The bottom line to this is that there will be a very interesting debate in the General Assembly which I predict will not be resolved by the passage of legislation before the 2007 Session ends in April. The Maryland Court of Appeals has expressly emphatically and repeatedly deferred on these issues to the legislative branch of government. But it too will change with the three new members in the next 15 months. Whether that change will bring with it a willingness to change the law and Maryland’s civil justice system by judicial action cannot be predicted with certainty. This writer thinks it is unlikely notwithstanding the fact that appellate courts in other states such as New York have found aspects of contributory negligence to be “troubling” using such phrases as “The doctrine of contributory negligence is not just….It is at once unfair and not well founded in legal principle”…”A chronic invalid who will not die”.

Concomitantly, along with that sentiment goes the proposition put forward by several writers that “comparative negligence recognizes the ability of a court to determine and apportion damages in relation to harm caused. Joint and several liability, in contrast, presume the inability to divide fault among the parties. To continue to hold multiple defendants liable for the total amount of damage when a mechanism for apportioning damages is available contravenes fundamental fairness”.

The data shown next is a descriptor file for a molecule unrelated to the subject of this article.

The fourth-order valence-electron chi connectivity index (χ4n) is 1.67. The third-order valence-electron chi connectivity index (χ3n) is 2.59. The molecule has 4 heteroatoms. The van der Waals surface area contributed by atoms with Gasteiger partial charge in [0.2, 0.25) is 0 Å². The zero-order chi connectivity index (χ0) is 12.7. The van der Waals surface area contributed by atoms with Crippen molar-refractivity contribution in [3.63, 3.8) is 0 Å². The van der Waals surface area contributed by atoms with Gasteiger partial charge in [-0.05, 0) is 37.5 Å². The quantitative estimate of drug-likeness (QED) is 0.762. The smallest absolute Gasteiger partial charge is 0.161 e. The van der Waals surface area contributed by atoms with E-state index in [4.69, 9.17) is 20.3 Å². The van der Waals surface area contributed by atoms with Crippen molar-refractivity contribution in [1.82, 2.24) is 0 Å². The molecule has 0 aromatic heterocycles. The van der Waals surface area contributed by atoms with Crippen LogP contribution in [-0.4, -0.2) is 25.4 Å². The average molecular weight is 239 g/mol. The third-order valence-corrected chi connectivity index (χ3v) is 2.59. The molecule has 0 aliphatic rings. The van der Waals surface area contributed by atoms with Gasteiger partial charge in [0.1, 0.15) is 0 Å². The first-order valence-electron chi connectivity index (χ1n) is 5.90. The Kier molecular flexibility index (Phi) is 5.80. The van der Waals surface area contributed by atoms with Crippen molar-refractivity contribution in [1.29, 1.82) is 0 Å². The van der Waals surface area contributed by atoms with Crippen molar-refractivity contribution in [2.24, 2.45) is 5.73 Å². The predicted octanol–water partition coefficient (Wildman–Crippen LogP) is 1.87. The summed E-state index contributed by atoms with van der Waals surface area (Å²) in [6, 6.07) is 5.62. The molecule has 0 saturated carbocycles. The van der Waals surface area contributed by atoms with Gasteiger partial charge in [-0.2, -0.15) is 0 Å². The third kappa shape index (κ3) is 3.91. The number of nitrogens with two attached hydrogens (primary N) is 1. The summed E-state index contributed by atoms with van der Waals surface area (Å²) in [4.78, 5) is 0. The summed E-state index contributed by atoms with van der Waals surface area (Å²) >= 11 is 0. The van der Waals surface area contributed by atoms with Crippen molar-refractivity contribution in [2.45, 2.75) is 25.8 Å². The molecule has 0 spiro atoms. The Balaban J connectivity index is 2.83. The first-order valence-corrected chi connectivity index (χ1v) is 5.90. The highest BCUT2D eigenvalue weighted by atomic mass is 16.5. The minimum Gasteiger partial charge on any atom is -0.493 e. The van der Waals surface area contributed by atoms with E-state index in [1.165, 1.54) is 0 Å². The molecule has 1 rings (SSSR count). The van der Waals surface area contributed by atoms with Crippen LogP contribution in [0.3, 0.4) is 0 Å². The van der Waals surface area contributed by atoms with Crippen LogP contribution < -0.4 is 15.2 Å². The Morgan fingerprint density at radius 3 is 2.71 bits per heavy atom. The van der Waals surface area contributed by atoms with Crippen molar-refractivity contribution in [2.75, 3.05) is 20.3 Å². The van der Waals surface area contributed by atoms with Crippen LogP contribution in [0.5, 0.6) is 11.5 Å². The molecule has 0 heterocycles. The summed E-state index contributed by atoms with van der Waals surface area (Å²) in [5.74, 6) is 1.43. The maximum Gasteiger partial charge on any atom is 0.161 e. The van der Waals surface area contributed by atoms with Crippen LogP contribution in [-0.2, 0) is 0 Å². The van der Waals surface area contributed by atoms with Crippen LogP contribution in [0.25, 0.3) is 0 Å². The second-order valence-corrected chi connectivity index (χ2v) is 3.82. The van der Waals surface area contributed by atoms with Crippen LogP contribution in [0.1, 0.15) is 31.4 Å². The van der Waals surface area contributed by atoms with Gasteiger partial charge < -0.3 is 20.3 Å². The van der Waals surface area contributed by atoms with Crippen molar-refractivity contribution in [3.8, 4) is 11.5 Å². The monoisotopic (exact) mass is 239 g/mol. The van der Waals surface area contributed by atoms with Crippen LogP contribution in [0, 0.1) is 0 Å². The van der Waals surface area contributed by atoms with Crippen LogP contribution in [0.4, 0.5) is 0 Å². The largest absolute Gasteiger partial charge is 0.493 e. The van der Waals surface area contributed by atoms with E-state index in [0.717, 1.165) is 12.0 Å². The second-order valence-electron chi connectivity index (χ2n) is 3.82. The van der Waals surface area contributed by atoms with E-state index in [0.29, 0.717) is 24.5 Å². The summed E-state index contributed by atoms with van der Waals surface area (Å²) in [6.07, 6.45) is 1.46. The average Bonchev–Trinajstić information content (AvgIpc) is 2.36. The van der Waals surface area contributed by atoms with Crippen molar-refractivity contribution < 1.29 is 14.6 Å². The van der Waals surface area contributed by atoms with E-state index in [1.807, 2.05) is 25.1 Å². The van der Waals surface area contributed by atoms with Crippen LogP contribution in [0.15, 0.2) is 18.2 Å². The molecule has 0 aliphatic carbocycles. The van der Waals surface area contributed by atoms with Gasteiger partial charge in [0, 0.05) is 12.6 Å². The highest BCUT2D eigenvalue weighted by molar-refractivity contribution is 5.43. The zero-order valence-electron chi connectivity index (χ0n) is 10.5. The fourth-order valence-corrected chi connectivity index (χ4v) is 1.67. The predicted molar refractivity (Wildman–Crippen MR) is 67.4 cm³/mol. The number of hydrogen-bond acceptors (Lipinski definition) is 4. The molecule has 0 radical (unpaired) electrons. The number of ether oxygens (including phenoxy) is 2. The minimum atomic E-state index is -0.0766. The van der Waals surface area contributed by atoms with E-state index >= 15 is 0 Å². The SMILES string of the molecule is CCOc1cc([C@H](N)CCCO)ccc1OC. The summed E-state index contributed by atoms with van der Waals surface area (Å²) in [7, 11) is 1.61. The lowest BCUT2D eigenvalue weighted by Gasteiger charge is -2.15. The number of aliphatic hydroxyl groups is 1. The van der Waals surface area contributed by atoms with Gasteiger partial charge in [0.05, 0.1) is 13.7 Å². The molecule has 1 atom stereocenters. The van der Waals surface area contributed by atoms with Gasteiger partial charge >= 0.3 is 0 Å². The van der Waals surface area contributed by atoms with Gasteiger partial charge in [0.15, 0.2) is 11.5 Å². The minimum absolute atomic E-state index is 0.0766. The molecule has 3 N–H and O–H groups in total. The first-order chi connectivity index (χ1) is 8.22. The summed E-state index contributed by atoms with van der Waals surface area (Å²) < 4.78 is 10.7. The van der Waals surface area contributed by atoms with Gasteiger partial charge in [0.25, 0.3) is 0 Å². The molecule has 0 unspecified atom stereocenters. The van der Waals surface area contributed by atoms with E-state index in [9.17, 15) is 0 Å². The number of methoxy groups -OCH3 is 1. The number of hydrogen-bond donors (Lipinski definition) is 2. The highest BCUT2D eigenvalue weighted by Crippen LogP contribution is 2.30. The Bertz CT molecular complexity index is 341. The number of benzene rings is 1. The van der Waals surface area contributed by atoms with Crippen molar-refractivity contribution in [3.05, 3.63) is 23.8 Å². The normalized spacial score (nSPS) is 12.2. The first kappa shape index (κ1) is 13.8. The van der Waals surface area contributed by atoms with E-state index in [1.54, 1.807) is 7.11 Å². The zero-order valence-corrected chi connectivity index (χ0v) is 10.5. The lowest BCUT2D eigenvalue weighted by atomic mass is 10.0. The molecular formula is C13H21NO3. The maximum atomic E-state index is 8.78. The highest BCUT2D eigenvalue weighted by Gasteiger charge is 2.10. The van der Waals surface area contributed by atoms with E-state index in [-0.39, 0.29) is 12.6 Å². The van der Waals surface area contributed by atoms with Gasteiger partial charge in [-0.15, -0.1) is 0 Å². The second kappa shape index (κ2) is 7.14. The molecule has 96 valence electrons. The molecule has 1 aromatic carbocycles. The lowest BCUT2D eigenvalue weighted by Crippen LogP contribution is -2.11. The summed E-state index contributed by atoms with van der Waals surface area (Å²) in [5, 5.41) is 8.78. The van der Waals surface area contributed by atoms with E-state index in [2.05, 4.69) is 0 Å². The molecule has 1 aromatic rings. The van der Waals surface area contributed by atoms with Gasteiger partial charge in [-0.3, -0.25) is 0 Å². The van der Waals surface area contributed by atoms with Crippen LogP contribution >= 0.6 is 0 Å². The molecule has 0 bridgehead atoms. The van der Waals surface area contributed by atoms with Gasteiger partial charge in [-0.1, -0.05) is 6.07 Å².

What alternatives are there? I will explore those in subsequent columns. The issues of joint and several liability and comparative negligence clearly involve not just the tort system but also economic and moral issues that, as Eric S. Namrow pointed out some years ago, are fundamental issues of fairness, deterrence, compensation, cost spreading and risk shifting, essential social and economic principles of the entire community. Shouldn’t the entire range of options be considered?